Energy retailers are slashing the feed-in tariffs they pay to households for their solar-generated electricity. This move has not proved popular and in response many Australians are installing storage batteries to keep their excess power for themselves.
One solar retailer said it had seen a rise of 223% in battery installations over the last 12 months, with another reporting a similar rise of 221% over the same period.
FITs at a historical low
Feed-in tariffs are already at an all-time low and they’re only getting lower. Energy Australia reduced its NSW tariffs earlier this month, from 9.5c to 7.6c per kWh, for example. Lots of households are trying to reduce their reliance on these sellers and so they’re turning to storage solutions to cut their bills.
Solar batteries store any excess electricity that’s produced during the day so that households can use it at night rather than buying it from their provider. It’s a fairly new tech, but it’s attracting a lot of interest, especially among Australians looking to control their energy spending, with Tesla’s Powerwall 2 being the most popular option.
Consumers want more independence from energy retailers
There’s a definite move to storage as a result of the cuts to feed-in tariffs. Energy Matters CEO Roshan Ramnarain said that as storage becomes cheaper, with interest-free loans and government subsidies, customers will increasingly opt for storage.
Consumers are realising, he added, that their panels can do more for them than just feed back into the grid – they can offer them a degree of independence from the energy retailers, as well as more control over their power generation and consumption.
Sydney resident Alexander Pain said he realised that the power coming from his panels is worth more to him than to his power company, Energy Australia. The company told Mr Pain at the end of September that his FIT was set to drop and that this was the impetus he needed to finally buy the Powerwall 2 he’d been thinking about.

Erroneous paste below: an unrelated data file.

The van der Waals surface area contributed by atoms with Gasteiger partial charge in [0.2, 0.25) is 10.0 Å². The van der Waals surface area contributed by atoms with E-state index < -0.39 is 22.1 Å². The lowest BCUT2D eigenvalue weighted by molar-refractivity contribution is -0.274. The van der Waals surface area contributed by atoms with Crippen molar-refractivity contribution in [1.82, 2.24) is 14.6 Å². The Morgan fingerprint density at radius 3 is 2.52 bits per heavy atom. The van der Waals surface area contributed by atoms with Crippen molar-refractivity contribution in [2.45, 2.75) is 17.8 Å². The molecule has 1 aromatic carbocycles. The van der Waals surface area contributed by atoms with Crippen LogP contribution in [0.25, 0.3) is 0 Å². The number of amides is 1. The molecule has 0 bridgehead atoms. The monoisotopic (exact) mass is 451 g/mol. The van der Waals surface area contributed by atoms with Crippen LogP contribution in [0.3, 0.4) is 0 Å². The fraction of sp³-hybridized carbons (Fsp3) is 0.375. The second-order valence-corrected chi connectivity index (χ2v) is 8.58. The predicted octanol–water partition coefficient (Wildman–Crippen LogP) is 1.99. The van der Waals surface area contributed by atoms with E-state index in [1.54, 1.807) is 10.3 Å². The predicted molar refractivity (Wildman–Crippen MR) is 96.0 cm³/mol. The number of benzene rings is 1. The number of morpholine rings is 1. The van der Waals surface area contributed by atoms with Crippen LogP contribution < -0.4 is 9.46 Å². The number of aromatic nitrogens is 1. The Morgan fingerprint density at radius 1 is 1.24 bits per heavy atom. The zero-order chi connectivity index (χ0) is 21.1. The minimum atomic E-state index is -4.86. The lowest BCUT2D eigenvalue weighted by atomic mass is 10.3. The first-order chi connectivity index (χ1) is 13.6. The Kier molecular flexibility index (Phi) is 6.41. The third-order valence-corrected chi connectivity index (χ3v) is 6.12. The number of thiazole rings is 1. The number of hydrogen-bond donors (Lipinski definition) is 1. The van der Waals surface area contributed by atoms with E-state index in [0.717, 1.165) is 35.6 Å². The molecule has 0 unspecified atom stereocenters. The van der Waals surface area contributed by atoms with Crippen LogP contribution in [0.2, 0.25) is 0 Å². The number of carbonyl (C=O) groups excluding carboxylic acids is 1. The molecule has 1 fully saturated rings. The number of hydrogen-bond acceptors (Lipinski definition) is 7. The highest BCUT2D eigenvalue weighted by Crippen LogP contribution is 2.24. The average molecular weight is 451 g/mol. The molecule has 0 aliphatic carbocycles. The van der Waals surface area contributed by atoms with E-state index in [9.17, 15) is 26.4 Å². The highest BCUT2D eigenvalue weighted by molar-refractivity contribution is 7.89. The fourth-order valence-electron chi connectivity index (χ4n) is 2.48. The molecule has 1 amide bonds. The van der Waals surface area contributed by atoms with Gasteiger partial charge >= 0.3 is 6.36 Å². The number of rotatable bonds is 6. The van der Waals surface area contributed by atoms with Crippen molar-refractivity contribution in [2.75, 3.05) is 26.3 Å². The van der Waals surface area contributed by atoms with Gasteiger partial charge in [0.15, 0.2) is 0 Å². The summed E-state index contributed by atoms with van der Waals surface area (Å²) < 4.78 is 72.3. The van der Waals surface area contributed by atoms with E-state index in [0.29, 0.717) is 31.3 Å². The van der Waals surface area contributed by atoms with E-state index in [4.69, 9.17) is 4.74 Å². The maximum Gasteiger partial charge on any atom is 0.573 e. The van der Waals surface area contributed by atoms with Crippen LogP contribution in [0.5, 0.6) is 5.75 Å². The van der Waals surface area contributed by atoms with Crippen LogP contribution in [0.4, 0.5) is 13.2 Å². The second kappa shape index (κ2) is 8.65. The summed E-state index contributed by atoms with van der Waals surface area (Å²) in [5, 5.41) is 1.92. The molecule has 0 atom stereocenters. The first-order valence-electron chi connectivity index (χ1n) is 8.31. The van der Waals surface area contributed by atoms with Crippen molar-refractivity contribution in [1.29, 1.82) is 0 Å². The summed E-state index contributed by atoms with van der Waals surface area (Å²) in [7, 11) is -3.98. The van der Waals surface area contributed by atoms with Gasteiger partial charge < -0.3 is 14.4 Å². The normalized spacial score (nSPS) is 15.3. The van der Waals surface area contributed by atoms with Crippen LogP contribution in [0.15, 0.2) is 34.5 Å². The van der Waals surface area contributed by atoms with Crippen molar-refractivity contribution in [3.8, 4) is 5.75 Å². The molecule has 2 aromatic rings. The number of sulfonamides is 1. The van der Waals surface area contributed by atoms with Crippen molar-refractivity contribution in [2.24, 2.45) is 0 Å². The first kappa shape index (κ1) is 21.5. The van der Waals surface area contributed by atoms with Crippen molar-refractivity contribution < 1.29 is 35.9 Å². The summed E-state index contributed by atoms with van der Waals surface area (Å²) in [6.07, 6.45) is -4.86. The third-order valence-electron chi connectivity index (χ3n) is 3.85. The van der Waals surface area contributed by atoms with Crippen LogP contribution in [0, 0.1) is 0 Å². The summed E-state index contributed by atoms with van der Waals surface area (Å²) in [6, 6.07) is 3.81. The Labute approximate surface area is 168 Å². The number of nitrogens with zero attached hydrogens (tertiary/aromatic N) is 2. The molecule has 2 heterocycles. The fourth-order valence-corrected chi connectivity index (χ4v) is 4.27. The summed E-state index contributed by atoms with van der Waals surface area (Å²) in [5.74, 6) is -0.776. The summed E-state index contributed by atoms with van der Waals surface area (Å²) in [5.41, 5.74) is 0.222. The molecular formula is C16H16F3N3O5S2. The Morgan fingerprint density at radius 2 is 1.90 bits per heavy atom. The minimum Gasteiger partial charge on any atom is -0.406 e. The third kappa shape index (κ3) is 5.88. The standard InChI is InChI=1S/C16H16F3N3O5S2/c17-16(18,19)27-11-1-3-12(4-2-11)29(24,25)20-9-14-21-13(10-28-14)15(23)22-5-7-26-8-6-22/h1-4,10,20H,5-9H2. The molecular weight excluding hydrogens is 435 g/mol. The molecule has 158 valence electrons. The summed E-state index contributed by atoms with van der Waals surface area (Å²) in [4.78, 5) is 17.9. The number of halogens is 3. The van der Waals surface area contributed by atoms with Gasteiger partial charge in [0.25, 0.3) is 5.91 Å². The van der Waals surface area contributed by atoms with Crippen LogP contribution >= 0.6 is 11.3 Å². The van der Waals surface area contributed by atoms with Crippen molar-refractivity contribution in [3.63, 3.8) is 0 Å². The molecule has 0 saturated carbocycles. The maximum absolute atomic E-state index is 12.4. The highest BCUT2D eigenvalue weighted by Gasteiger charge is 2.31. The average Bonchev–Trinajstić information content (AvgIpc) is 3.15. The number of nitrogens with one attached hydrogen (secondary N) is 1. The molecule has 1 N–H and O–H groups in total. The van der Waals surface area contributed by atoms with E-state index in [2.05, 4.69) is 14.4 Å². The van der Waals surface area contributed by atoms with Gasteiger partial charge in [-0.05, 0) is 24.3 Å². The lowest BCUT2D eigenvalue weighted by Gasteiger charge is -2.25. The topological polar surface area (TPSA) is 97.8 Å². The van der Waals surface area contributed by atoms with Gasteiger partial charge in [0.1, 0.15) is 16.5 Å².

Are batteries still too expensive?
Even though the enquiries are flooding in, many interested customers still feel they can’t afford the storage solution. There may have been predictions of a 30% drop in price, but this hasn’t happened yet and so many households are holding out for it.
The prices of solar storage batteries are dropping slowly, as production is increasing and demand is also rising. Mr Ramanarain of Energy Matters believes that the costs will fall noticeably over the next two or three years, especially with the increasing adoption of electric vehicles.
Households can still shop around for good deals
Households who can’t quite run to a battery just yet can still comb through the FITs offered by different retailers and switch to a provider that can pay that little bit more per kWh.
There are also solar battery rebates and incentives
Finding a good rebate or incentive programme could prove the tipping point for some households. Some states offer upfront rebates to reduce the initial cost of the battery and there are other incentives that offer financial rewards for easing the load from the grid.
Victoria is offering solar battery rebates of up to $4,174 until all of the 2020-2021 rebates have been used up, after which they’ll reduce to a maximum of $3,500.
NSW offers homeowners interest-free loans of up to $14,000 for installing a solar system plus battery, with homeowners adding batteries to an existing system eligible for loans of up to $9,000.
In South Australia homeowners can get battery rebates of up to $3,000, plus the opportunity to join a virtual power plant (VPP). Joining a VPP means the household gets power bill credits in return for the energy company using its battery capacity.